Safeguarding the rights of girls in the criminal justice system
Gender-based violence is a pervasive and devastating manifestation of discrimination against women and girls. International human rights standards, including the Convention on the Rights of the Child (CRC), the Convention on the Elimination of all Forms of Discrimination against Women, and the Convention against Torture and Other Cruel, Inhuman or Degrading Treatment or Punishment, provide a solid framework for preventing and responding to violence against girls in both public and private spheres. Unfortunately,
non-compliance with international human rights obligations to protect girls from all forms of violence
remains a serious challenge.
The criminal justice system should aim to prevent incidents of violence, bring perpetrators to justice, and ensure recovery and social reintegration for victims. Like any other group in society, women
and girls are entitled to nothing less. As the story of Kainat illustrates, however, the social, economic
and cultural position of girls, together with deeplyrooted discriminatory attitudes toward them in society as a whole, influence the attitudes and responses of the criminal justice system to heinous crimes of violence committed against them. Rather than benefitting from rehabilitation, protection and redress, girls who fall victim to violence often find themselves criminalized, which can lead, in turn, to further violence against them, inhuman punishment and unlawful deprivation of liberty.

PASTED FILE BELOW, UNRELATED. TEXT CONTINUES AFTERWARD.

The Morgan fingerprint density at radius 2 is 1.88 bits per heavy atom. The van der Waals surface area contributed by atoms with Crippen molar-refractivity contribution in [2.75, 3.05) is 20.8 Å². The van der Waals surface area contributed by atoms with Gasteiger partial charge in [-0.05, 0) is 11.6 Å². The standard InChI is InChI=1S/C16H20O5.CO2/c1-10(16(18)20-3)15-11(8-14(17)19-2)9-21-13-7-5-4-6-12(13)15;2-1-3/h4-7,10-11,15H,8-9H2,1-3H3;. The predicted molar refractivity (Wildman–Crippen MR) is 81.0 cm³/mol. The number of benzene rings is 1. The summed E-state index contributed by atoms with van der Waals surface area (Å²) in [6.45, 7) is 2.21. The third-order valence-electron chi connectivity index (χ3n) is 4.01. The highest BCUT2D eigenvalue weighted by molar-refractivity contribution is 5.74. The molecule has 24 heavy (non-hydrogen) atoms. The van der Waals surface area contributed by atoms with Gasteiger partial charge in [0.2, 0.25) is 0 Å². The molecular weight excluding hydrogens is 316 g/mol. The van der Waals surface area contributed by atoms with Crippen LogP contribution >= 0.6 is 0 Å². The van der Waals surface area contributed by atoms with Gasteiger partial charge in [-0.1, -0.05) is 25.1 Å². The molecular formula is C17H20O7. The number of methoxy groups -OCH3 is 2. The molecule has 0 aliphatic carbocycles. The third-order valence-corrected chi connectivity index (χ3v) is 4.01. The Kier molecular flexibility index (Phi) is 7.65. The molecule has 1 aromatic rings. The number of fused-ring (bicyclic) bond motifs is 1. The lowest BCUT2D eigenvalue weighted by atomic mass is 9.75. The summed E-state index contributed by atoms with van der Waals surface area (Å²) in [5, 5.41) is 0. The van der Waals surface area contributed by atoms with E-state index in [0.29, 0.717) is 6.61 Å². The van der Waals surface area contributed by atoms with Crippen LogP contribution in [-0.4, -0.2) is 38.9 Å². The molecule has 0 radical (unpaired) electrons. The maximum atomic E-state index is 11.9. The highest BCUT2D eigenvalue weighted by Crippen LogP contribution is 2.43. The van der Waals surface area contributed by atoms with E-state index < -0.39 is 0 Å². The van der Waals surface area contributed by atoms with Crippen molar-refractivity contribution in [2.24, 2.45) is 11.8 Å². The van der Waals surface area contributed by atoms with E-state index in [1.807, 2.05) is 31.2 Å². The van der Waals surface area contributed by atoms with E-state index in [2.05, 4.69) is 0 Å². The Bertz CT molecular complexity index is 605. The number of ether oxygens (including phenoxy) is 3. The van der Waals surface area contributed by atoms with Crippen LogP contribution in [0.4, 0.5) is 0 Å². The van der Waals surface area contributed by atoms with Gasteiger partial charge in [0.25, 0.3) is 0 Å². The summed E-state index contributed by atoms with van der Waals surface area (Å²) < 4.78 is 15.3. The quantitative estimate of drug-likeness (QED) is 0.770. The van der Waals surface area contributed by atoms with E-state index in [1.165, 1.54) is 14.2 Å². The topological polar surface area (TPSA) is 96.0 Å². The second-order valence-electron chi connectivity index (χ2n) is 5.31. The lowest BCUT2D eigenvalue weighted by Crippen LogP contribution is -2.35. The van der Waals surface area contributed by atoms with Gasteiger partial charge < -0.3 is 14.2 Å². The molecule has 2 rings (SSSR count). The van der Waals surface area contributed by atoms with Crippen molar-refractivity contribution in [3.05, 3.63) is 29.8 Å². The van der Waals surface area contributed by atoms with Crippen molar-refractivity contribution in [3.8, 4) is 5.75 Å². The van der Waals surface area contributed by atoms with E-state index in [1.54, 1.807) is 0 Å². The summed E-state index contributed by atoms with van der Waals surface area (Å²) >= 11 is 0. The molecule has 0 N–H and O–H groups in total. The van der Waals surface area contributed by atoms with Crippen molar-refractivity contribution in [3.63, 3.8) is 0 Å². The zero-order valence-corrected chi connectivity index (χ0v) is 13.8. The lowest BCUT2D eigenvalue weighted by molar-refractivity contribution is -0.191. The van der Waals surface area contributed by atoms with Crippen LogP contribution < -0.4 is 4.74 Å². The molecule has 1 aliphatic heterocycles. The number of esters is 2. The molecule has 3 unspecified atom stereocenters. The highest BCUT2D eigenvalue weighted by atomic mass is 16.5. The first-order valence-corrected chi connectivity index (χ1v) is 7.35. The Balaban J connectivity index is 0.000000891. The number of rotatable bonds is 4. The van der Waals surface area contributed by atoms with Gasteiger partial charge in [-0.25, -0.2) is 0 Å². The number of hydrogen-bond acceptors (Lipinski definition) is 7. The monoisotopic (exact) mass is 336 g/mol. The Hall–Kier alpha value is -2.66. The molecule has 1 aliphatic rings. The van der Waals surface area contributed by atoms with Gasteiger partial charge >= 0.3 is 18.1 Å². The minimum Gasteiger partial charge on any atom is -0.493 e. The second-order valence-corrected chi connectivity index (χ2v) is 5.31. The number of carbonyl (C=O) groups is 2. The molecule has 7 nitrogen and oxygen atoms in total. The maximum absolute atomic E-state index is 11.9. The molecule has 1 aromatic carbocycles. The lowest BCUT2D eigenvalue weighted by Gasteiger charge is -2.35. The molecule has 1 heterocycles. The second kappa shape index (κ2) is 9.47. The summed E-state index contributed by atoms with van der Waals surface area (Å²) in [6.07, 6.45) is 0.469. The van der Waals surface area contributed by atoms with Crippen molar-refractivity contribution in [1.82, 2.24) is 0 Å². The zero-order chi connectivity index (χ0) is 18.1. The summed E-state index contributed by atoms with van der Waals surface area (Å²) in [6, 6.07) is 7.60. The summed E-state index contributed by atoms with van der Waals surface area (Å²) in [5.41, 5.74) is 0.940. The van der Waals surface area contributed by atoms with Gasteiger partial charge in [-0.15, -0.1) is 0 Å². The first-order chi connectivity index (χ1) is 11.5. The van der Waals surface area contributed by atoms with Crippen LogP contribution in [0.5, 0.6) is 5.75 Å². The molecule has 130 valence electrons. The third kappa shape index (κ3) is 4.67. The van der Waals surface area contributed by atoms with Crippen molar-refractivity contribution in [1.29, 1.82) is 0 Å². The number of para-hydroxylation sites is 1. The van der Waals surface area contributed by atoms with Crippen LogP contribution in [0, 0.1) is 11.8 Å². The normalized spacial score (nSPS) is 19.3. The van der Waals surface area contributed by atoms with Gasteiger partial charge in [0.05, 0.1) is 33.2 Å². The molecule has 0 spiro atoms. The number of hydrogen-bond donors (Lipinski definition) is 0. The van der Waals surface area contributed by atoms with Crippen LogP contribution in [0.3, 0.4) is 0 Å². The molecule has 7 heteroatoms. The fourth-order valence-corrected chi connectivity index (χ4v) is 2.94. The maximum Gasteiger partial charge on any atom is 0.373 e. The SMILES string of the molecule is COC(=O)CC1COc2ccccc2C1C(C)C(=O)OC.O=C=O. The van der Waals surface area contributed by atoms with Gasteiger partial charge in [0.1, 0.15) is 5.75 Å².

At the same time, perpetrators of violence against girls are rarely held accountable for their actions
or deterred from committing further criminal acts.
In 1995, when the Beijing Declaration and Platform for Action was agreed upon at the Fourth World Conference on Women, the girl child was one of 12 critical areas of concern. At the time, indicators in many countries showed that girls experienced discrimination from the earliest stages of life, through childhood and into adult life.
Twenty years on—marked by the global review of the Beijing Declaration and Platform for Action 20+
at the 59th session of the United Nations (UN) Commission on the Status of Women in March 2015—progress to prevent and address violence against girls is evident in a number of ways, including strengthened legislation, enhanced policies and new national plans of action in countries around the world. At the same time, however—as highlighted by the 2013 Global Survey conducted by the O!ce of the Secretary-General’s Special
Representative on Violence against Children(SRSG) and other important studies and reviews developed at national, regional and international levels—violence against girls and women remains a global pandemic in which impunity is the established norm. In short, girls continue to experience high levels of violence in all settings, and the criminal justice system is no exception(...)